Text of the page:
Are "creaking" pop stars changing how young women speak?

Date of Death: June 28, 2010. Life After Death: While some say her career is dead, the 29-year-old certainly isn't.How can we prove the real living breathing Britney wasn't replaced by a perfect Japanese robot replica? Well, we can't. But since she's been dead, Britney has appeared on "Glee" and recorded a seventh studio album.Or at least her robot has. AP Photo

(CBS) Are young women's voices sounding a bit more "creaky" these days? New research suggests lots of young women are taking a lead from pop stars Ke$ha and Britney Spears by rolling their voice into low, creaky, back-of-the-throat sounding vibrations.

It's known as "vocal fry" among speech experts, and celebrities including Kim Kardashian are accused of fueling its presence in young women. The study's authors say vocal fry is sometimes considered a speech impediment, but they and their colleagues are hearing it more than ever (Click here for some vocal fry impressions).

For the study, published in the Journal of Voice, Long Island University researchers enlisted 34 native English speakers and recorded them reading sentences. Speech pathologists analyzed the recordings for vocal fry. What did they find? More than two-thirds of the women broke into vocal fry at the end of sentences.

"Young students tend to use it when they get together," study author Dr. Nassima Abdelli-Beruh, assistant professor of speech sciences at Long Island University, told Science magazine. "Maybe this is a social link between members of a group."

Abdelli-Beruh called the patterns "normal" and said vocal fry won't likely cause long-term damage because the women in the study didn't do it after every sentence.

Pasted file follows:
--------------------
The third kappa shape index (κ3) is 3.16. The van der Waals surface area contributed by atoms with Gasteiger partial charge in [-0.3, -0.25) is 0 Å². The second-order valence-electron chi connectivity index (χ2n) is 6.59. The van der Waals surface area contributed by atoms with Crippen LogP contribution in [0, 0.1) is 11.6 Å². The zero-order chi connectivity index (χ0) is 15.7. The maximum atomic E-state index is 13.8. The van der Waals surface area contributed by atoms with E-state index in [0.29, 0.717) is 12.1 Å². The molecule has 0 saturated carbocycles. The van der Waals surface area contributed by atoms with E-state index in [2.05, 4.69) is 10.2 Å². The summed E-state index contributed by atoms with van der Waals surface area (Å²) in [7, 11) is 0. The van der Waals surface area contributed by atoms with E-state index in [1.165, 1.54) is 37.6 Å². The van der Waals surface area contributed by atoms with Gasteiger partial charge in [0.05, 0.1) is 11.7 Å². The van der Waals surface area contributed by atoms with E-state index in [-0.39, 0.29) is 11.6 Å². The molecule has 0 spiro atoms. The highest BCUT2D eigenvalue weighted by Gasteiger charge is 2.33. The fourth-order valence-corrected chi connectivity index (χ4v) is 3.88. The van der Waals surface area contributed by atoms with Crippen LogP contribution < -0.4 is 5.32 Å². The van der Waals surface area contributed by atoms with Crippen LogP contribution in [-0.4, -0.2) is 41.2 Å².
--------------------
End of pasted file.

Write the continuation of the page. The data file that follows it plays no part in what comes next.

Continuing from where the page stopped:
Is vocal fry spreading like wildfire?

Dr. Milan R. Amin, director of the NYU Voice Center and associate professor of otolaryngology at NYU Langone Medical Center, and his colleague Dr. Ryan C. Branski, assistant professor of otolaryngology at NYU Langone, told CBS News they've heard many complaints from voice trainers who say kids are constantly slipping into a creak.

"We spend every day in the clinic trying to improve people's efficiency to get the most sound of their mouths for the least amount of work," Branski told CBS News. Vocal fry, he said, is an inefficient way to speak.

Branksi said women's vocal cords vibrate hundreds of times per second, but vocal fry is a "super slow oscillation" of cords. It's an inefficient and "inherently traumatic" way to speak because you're using muscles in the throat and neck that aren't supposed to be used for speech, which causes strain, he said. That creaking, clicking sound? It's the sound of vocal cords banging against each other.

"Making voices is supposed to be easy, it's physics," Branski said.

Don't pin this phenomenon on just women either. "I bet younger males are doing it as well," Branski said.

Dr. Amin says there's no evidence that vocal creaking can cause long-term damage. In fact, he says it "might go away when you get older" because of changes to vocal cord anatomy that make it more difficult to do a vocal fry.

Other experts weren't swayed by the study.

"These 'low creaky vibrations' have been common since forever," Dr. Mark Liberman, director of the linguistic data consortium at the University of Pennsylvania wrote on the "Language Log" blog. "This tiny bit of evidence is certainly consistent with the traditional view that vocal fry has long been a common feature of sentence-final low pitches in American English. Whether there's a generational effect...remains to be seen"

Tell us if you've noticed more people speaking with vocal fry.

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